So after a long, energetic week in the company of my many friends who seemed not able to let me be alone in my abandoned misery, Mr. Husband made his way home. Good thing, too. I think my dear friends were smothering me. Not that there’s anything wrong with that. We did have a lot of planning to do as the first couple in our tight-knit group gets ready to pop out a baby (they’ve got a bun in the oven, are knocked up, eating for two, in the family way, with the eggs about to hatch, and there’s a tiny gopher about to stick his head out of someplace dark), and the baby shower planning activities kept me warmly submerged in party planning goo. I was well taken care of. But there’s nothing like a Mr. Husband dragging his knuckles home for some serious wife support.

He's got a beard all of the sudden. Cool. I keep telling people that this means he can now wrestle grizzly bears. That's all it takes. Watch out bears! Cool. I love it. See us at the baby shower. See how you totally think he's about to wrestle a big fat grizzly to the ground and show it who's boss. I know. I know.

In addition to his grizzly-bear-wrestling beard, he got his religion—he is reborn. He brought back lots of schwag. God save the schwag. May schwag fall from the sky like mana and paper us all in company logos and free parking tickets. May the kindness of schwag change all our minds and carve for us a shiny new direction with sleek marketing campaigns and catchy slogans that stay stuck in our heads and make us want to spell luncheon meat in a song and marry it. Who needs rock-n-roll when you have a t-shirt that’s smart and sticks you in the eye with its brash and crass witticism on the way the world is today (didn’t you know?). Does anyone actually use the term “rock-n-roll” anymore? I need a new campaign. I’m super stale. More schwag, please!

Mr. Husband gloriously returned with t-shirts, book bags, stuffed animals that make noises, pens, notepads, and foam Legos. He quickly shared with me his mantra, his new statement of the week, his way of the world when he informed me of his creepy love of Legos. He’s often told me that he cannot wait to have children so that he can play with Legos again. He doesn’t want to be that guy, so he needs a kid. Good reason. Watch out playground parents, we’re writing a new chapter. And, God willing, we’re building a helicopter out of Legos.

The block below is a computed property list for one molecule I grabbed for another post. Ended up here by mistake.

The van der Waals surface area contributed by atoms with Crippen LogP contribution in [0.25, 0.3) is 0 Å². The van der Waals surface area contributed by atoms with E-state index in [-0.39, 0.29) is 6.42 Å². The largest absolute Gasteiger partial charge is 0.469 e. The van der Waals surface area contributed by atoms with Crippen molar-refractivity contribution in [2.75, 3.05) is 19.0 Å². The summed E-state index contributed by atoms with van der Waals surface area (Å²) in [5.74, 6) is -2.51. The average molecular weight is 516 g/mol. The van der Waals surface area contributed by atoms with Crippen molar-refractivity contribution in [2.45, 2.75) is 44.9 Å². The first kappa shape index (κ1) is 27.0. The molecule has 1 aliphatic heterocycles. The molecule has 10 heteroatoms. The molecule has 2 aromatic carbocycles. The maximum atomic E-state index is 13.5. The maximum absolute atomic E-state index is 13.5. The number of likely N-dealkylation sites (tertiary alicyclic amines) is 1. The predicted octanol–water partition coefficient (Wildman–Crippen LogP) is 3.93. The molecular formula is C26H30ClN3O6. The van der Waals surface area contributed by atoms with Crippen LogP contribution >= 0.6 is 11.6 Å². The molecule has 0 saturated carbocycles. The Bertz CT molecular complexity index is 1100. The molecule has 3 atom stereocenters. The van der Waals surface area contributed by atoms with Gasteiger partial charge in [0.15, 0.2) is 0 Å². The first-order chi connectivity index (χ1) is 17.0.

His best gift, the one that he specifically purchased with me in mind, is a girly light blue t-shirt that has “Geek Girl” sprawled across the boobage area. Nice. Draw more attention to my rack. Good one, Mr. Husband. He made me clap with a five-year-old’s enthusiasm when he showed me his matching black t-shirt with “Geek” emblazoned on the front. That’s my man. He’s my Geek, and I’m his Geek Girl. The fact alone that I’m writing about this clearly marks me as Geek. We are, and we are proud. To truly complete the moment-o-schwag, our t-shirts also have “Microsoft” cleverly, proudly, and boldly displayed on the left sleeves. We support our egg-head maker.

On Saturday afternoon, Mr. Husband got home, and we had to scour the Galleria area of Birmingham for last-minute baby shower decorations. So in love and renewed were we in each other’s sight, that we inspired others. In one store, as we held hands and wore goofy grins, the shop ladies asked us how long we’d been married. I looked at him. He looked at me. We shrugged. I said, “about seven or eight months.” You could hear the oohing and aahing from all the ladies as they sighed and smiled over our newlywed bliss. I explained, “Well, he just got home after being gone for a week, so I’m a bit giddy by the sight of him right now.” I think one lady actually clapped her hands together over the verbal act of my crazy-love-right-now for Mr. Husband. We walked out of that store with poster board, glitter, colored Sharpies and a dance in our step. Spread it. All of it. Love it. Now.